Saturday, 8 August 2015

Schrödinger's Cat

I'm going to venture into a deeper school of thought here by writing about a popular physics experiment I was reminded of by a book I was reading this afternoon. If you've never heard of Erwin's Schrodinger's experiment, you should Google it up cuz it's too complicated for me, a literature student who has never seen a physics textbook in her life, to explain correctly. Although I hardly know a thing about physics, I find this experiment to be brilliant because it not only illustrates the quantum theory of superposition but it also makes you think about the laws of probability, observation and perception, and even parallel universes and all it's infinite outcomes. It's bound to make you wonder.

So, onto Schrodinger's Cat. Simply put, a cat is put inside a steel box with a device containing a vial of hydrocyanic acid and a radioactive substance. This device has a 50/50 chance of breaking the vial of acid that will poison the cat. The lid is opened after an hour and you'll either be greeted by a really confused cat or a corpse.

Whatever happens to the cat inside the box is not our business, its job is simply to stay alive or be killed by the poison within the box (poor kitty!) Mr Schrodinger states that as long as we don't open the box, the cat is both dead and alive. I'll repeat that again: as long as we don't open the box, the cat is both dead AND alive. Think of it as time being suspended while the box is closed, and as long as it remains unopened, both outcomes remain as possibilities. Only when the box is opened and the contents observed, will the cat be confirmed as either dead OR alive. 

Get it? No? Okay, stay with me. What Mr Schrodinger is trying to say is that as far as we (the observers) are concerned, the cat is only dead or alive after we open the box and find the answer ourselves. In simple terms, we decide the cat's status by the meanings we attach to its dead/alive body. The cat is just doing its own thing, whether or not the box is opened doesn't change the fact it was/wasn't killed. It's our perception of things that gives things their meanings, it's how we choose to see things that makes things they way they are.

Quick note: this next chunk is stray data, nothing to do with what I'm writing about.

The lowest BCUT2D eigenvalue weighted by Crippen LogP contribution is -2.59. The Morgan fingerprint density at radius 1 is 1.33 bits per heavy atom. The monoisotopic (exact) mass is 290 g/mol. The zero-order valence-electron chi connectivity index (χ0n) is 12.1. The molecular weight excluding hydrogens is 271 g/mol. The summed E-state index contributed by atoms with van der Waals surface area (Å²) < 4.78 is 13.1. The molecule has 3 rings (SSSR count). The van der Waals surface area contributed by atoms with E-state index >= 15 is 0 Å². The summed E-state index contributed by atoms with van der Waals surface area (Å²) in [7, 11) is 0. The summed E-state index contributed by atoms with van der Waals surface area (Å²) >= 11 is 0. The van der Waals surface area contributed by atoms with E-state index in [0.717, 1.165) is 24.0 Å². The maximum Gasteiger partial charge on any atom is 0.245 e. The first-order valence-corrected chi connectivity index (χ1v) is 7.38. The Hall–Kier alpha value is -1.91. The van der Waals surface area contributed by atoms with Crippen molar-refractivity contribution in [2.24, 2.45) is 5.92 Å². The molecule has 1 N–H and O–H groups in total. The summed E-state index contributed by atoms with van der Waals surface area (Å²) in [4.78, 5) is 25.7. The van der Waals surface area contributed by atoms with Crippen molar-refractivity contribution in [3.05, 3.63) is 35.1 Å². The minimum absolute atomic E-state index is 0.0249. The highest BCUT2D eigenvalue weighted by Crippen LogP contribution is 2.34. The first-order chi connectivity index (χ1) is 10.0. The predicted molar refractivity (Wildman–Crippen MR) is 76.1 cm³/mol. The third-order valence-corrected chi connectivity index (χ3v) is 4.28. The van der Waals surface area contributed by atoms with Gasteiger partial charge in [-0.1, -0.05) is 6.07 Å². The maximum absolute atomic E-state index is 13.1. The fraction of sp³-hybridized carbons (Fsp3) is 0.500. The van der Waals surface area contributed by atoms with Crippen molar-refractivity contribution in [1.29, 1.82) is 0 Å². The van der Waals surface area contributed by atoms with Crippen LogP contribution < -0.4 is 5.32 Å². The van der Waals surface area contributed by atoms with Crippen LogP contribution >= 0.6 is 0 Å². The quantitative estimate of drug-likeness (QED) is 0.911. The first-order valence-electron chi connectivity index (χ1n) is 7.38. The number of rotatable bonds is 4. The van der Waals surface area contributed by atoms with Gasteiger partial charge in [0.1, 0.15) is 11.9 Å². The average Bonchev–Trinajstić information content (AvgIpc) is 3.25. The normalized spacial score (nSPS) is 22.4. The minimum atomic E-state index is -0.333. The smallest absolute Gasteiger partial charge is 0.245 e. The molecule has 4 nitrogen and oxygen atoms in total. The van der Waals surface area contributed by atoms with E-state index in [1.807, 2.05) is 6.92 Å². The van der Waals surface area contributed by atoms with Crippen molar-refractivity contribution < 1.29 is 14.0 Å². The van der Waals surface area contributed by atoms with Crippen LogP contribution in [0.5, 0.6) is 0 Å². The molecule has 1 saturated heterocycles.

If a tree in the middle of a deserted forest falls, do you think it still makes sound if no one is around to hear it? Sound is defined as something that "travel through the air or another medium and can be heard when they reach a person's or animal's ear." If it isn't heard by anyone, is it still considered sound? 

Another example would be Israelites, who were convinced that that they were perfect and good until the Lord gave the Ten Commandments that told them that they were in fact, sinners. If a man commits terrible crimes, is he still evil if we didn't perceive the crimes to be evil? Is the sky still blue if no one can tell that it's blue? Hey, maybe there's another color that exists right here in front of us but we can't see it, and so as far as we're concerned, it doesn't exist EVEN THOUGH IT DOES. And here's the real mind-blower: if that was true, we'd never know. Yep, I told you it'd make you wonder.

Science and physics and sub-atomic particles aside, here's how I came to understand and interpret the Schrödinger's Cat experiment: we're just like the cat, affected by different circumstances that gives us our own set of stories to tell. And just like the scientist who opens the lid and declares the cat dead or alive, these stories won't be considered truths until an observer understands us enough to deem it so. And aren't we all hoping for our own stories to become truths someday?

Alain de Botton puts this so beautifully in a quote I love so so much:
"Perhaps it is true that we do not really exist until there is someone to see us existing, we cannot properly speak until there is someone who can understand what we are saying in essence, we are not wholly alive until we are loved."

Thank you for hearing me out, nerdy Jac appreciate it loads. *smiles, pushes up glasses and disappears behind a book*